The president is the antithesis to every moral tenet of Judaism. He is a bully, a liar, a cheat, a womanizer, and a self-absorbed, unempathetic narcissist who has no respect for anyone who does not fawn over him — unless they are despots. 

His June 1, 2020, photo in front of what is considered the “Church of Presidents” is one the most egregious example. In the middle of peaceful protests, law enforcement officers used tear gas and other riot control tactics to forcefully clear peaceful protesters from Lafayette Square and surrounding streets, creating a path for the president and senior administration officials to walk from the White House to St. John’s Episcopal Church. Reverend Gini Gerbasi, the rector, had helped organize more than twenty priests and lay volunteers to provide water, food, and hand sanitizer as a “peaceful presence in support of protesters.” As they were packing up before the 7 p.m. curfew, armed riot police carrying riot shields entered the churchyard, forcing everyone to evacuate. Minutes later, the president and his entourage entered the square. Brandishing an upside-down, back-facing Bible, Trump posed for photographers for what he perceived was his “law and order” demeanor.

The publicity-stunt-gone wrong met with overwhelming condemnation. Rev. Gerbasi’s comments reported in the Washington Post were especially hard hitting. “People were protesting the fact that their government had been enslaving, incarcerating, overlooking and brutalizing them for generations — and the government brutalized them again,” she stated in a Washington Post article. “Religious people, who were literally wiping away the protesters’ tears, were driven off the church property with brute force and fear. All so that Trump could use the church as a backdrop and wave the Bible like a prop. It was beyond offensive. It was sacrilege.”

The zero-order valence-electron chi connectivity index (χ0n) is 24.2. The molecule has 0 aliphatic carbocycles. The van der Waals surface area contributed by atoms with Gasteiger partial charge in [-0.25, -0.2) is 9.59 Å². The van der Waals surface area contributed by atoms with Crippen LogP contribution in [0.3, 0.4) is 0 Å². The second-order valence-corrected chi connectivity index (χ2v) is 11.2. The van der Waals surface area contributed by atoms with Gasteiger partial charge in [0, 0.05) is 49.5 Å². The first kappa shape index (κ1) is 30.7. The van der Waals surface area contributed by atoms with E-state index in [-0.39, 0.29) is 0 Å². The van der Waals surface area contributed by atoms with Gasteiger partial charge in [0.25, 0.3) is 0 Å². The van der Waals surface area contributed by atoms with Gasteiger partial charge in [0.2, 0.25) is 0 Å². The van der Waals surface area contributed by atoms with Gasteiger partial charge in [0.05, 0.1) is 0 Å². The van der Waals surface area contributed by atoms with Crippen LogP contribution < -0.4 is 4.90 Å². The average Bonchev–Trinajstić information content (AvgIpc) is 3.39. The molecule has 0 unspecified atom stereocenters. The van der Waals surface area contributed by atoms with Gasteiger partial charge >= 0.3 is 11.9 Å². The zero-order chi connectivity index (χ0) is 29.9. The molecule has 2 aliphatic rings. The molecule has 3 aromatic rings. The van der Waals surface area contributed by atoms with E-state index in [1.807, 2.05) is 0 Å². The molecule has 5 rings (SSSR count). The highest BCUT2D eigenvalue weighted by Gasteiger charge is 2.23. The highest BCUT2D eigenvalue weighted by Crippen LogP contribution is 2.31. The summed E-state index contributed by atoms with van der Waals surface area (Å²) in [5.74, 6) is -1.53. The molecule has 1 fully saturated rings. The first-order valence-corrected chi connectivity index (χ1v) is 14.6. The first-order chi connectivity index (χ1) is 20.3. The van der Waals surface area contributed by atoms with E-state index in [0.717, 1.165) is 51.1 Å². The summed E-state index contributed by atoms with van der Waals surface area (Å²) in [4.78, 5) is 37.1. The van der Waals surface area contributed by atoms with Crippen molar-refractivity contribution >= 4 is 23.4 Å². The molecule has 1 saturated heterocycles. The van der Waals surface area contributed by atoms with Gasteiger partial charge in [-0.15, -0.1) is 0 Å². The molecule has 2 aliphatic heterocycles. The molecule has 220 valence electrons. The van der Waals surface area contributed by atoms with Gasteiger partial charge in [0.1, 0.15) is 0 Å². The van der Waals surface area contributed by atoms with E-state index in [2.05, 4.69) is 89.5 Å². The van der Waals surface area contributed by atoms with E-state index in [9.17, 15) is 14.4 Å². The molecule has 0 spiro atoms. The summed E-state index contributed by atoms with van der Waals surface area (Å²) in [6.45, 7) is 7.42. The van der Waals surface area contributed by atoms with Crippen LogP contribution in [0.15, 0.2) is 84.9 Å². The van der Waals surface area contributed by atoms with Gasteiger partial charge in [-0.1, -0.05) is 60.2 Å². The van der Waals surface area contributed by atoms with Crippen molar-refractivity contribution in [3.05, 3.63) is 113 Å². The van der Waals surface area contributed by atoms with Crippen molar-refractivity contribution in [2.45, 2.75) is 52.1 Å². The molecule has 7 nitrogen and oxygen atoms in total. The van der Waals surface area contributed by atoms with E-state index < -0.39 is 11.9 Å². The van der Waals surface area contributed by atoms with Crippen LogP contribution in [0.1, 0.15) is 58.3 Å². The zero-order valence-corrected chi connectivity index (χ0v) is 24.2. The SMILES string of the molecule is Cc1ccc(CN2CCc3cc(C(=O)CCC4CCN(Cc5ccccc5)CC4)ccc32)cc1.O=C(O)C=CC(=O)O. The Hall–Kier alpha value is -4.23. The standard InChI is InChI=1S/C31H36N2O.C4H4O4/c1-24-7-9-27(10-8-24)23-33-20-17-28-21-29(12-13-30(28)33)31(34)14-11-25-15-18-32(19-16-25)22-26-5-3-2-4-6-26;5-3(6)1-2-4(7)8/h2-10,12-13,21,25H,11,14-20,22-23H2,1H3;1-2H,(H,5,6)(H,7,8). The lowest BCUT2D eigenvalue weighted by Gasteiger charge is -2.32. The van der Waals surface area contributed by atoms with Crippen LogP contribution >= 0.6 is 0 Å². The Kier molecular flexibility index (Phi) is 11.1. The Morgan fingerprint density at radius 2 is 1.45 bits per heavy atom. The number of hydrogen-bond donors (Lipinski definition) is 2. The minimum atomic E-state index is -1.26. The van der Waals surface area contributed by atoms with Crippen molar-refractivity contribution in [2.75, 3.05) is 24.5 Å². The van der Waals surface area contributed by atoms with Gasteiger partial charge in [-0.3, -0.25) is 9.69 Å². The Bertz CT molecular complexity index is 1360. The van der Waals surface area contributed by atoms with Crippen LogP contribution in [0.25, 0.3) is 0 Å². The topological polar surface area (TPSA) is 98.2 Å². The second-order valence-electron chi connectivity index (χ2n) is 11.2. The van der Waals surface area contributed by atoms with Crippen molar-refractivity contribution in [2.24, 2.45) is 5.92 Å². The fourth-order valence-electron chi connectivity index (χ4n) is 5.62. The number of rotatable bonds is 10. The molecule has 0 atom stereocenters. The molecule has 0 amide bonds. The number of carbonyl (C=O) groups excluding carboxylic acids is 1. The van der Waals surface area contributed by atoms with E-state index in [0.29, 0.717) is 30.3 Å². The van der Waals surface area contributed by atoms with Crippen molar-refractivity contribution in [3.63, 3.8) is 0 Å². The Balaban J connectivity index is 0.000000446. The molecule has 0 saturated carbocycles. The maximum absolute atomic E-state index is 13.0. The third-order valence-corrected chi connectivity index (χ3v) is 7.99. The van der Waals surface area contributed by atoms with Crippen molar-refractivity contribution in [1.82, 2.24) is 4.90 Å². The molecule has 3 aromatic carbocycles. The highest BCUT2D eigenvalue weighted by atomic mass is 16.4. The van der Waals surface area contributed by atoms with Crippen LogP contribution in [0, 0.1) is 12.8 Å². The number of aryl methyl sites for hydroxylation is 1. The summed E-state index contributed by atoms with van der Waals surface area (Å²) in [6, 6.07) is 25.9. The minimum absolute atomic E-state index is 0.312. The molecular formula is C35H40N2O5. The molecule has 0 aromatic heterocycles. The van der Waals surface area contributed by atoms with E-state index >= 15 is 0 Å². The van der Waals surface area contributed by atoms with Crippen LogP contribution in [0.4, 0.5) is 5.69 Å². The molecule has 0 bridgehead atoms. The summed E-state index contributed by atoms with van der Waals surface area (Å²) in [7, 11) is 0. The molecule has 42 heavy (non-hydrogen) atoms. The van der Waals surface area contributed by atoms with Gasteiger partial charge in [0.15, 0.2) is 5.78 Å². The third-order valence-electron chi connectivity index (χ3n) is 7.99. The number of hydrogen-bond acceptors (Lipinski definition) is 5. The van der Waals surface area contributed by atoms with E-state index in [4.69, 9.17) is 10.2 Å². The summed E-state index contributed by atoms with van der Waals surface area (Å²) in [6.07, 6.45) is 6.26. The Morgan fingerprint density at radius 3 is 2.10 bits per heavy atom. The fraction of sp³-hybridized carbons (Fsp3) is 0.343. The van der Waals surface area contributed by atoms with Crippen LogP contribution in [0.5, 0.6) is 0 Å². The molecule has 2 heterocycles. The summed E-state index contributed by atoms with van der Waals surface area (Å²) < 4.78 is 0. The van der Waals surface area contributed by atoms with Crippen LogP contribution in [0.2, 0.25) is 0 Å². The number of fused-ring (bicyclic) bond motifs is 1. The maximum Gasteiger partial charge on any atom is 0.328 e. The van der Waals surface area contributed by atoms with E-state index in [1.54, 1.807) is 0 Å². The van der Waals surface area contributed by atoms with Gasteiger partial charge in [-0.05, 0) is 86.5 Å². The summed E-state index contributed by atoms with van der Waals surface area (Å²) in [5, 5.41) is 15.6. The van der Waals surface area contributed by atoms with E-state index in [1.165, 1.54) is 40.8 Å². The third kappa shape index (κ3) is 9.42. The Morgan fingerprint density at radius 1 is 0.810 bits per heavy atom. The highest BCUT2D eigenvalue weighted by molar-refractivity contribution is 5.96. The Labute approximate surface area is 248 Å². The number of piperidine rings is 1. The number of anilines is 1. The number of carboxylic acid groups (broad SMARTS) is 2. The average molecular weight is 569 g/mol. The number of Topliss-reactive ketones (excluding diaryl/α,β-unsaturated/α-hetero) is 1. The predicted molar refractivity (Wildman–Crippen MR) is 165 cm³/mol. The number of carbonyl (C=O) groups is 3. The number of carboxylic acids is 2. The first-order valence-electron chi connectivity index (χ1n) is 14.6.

“We need our President, and all who hold office, to be moral leaders who help us to be a people and nation living these values,” stated Bishop Michael B. Curry, Presiding Bishop of the Episcopal Church. “For the sake of George Floyd, for all who have wrongly suffered, and for the sake of us all, we need leaders to help us to be ‘one nation, under God, with liberty and justice for all.’” Donald J. Trump is not that president. The only path for our country and democracy is for the overwhelming numbers of Americans to recognize this failure and vote for Joe Biden on Nov. 3. Then, and only then, can all of us sound the Shofar in the future with peace, joy and hope.

Marilyn Shapiro lives in Kissimmee, Fla. This article was first published in the (Orlando) Heritage Florida Jewish News on September 18, 2020

Being Born: The World, The Jewish World, and me!

Happy Birthday to me! Happy Birthday to The Jewish World! And Happy Birthday to the World!

It was Labor Day—how fitting!  On Sept. 3, 1950, as my mother’s doctor had a noon golf date, Frances Cohen accommodated his schedule by delivering me a little after 9 a.m.

The Jewish World came along 15 years later. Inspired by Jewish community leaders with the idea that a newspaper would strengthen the community, Sam Clevenson published its first issue for Rosh Hashanah 5716 on Sept. 23, 1965. He believed it would help unify the Jewish communities of Albany, Schenectady, Troy, and the surrounding area. After his passing in 2008, his children, Laurie and Jim, took the helm, packing the paper with more local news, adding a dynamic web site and weekly e-newsletter to expand the readership.

What’s in the ‘World’
The bi-weekly covers local religious events and a wide range of local, national, and international news that impacts and strengthens our Jewish community. It is also a valuable source for happenings in the world of art and culture. Over the years, I have clipped recipes, jotted down the names of books and movies, and have learned much about the world through a Jewish lens.

The recent rise of Jew-hating has made our local newspaper even more important. “For 54 years The Jewish Worldhas monitored perils to your existence,” Jim Clevenson recently said. “We finger the foes of freedom, the nemeses of peace, while celebrating the successes of our crusaders for justice, black and white, Jewish and Gentile.”

‘There goes my heart’